The journey into the Inca world begins with a flight from Lima to Cuzco, a city perched high in the Andes at over 11,000 feet. In the interest of altitude adjustment, tours momentarily leave Cuzco behind and descend the hairpin turns into the Urubamba Valley, more commonly known as the Sacred Valley of the Incas, the agricultural heart of the Incan Empire that flourished prior to the Spanish conquest of the 1500s. Remarkably, European influence has had little impact here, especially on the local language, which is Quechuan, not Spanish.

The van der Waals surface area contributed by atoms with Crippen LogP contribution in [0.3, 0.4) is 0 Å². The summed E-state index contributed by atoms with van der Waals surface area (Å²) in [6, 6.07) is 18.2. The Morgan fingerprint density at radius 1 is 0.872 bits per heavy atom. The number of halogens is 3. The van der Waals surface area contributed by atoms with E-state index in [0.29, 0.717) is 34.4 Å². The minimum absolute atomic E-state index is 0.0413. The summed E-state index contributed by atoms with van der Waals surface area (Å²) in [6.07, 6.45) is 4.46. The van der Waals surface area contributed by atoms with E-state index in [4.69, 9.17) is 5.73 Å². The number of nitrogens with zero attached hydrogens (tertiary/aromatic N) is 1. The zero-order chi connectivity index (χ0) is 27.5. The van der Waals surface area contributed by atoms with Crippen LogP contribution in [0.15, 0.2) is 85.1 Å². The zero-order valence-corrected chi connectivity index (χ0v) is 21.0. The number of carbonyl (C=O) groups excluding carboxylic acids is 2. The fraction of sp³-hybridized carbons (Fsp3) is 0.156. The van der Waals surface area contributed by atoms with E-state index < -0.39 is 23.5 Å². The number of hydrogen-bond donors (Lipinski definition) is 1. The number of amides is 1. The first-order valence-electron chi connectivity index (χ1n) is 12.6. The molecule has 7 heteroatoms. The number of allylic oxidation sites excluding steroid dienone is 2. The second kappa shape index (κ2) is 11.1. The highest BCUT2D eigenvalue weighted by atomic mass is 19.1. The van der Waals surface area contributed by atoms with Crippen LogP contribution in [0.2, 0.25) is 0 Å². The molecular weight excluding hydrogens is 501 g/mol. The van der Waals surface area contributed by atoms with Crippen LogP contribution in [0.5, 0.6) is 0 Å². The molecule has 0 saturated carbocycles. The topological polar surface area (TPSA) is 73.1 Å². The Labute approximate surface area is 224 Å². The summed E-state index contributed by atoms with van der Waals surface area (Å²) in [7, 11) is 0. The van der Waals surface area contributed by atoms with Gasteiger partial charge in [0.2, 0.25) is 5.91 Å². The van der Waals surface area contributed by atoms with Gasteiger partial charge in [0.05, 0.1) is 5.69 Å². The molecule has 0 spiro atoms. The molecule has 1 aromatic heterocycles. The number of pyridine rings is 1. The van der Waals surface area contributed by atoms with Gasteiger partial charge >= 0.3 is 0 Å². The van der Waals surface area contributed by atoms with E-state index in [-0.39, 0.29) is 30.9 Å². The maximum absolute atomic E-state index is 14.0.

Village women attired in brimmed hats and hand-woven skirts in vivid swirls of pink, orange and red walk along the road with llamas and alpacas. Farmers plough the fields with teams of oxen. This sense of timelessness is especially felt in Ollantaytambo, an Inca village continuously inhabited since the 15th century. Its cobblestone streets and adobe homes lie beneath a hillside of magnificent stone terraces, temple fountains and baths.

Browse among the stands in the handicraft market in villages like Piscac where heaping piles of soft alpaca scarves, blankets and sweaters are irresistible temptations. Stop by Awana Kancha to engage with local artisans demonstrating the traditional practices of weaving and dyeing.

Iconic Vistas